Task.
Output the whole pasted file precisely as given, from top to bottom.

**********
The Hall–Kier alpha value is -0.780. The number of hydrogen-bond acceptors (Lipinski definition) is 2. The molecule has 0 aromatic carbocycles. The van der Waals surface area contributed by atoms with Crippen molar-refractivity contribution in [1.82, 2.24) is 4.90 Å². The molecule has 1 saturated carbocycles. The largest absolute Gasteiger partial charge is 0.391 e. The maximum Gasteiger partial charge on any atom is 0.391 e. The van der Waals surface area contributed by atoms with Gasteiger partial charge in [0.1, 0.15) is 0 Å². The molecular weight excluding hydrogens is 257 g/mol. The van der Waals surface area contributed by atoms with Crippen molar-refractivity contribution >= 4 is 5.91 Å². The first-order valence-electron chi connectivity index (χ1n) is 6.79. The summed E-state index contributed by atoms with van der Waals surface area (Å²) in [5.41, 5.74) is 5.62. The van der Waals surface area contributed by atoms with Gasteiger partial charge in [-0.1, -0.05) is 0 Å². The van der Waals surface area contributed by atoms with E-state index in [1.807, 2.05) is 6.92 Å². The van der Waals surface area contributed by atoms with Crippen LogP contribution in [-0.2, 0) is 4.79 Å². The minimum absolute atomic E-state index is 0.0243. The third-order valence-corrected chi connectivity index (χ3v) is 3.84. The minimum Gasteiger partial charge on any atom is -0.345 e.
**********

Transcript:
The Hall–Kier alpha value is -0.780. The number of hydrogen-bond acceptors (Lipinski definition) is 2. The molecule has 0 aromatic carbocycles. The van der Waals surface area contributed by atoms with Crippen molar-refractivity contribution in [1.82, 2.24) is 4.90 Å². The molecule has 1 saturated carbocycles. The largest absolute Gasteiger partial charge is 0.391 e. The maximum Gasteiger partial charge on any atom is 0.391 e. The van der Waals surface area contributed by atoms with Gasteiger partial charge in [0.1, 0.15) is 0 Å². The molecular weight excluding hydrogens is 257 g/mol. The van der Waals surface area contributed by atoms with Crippen molar-refractivity contribution >= 4 is 5.91 Å². The first-order valence-electron chi connectivity index (χ1n) is 6.79. The summed E-state index contributed by atoms with van der Waals surface area (Å²) in [5.41, 5.74) is 5.62. The van der Waals surface area contributed by atoms with Gasteiger partial charge in [-0.1, -0.05) is 0 Å². The van der Waals surface area contributed by atoms with E-state index in [1.807, 2.05) is 6.92 Å². The van der Waals surface area contributed by atoms with Crippen LogP contribution in [-0.2, 0) is 4.79 Å². The minimum absolute atomic E-state index is 0.0243. The third-order valence-corrected chi connectivity index (χ3v) is 3.84. The minimum Gasteiger partial charge on any atom is -0.345 e.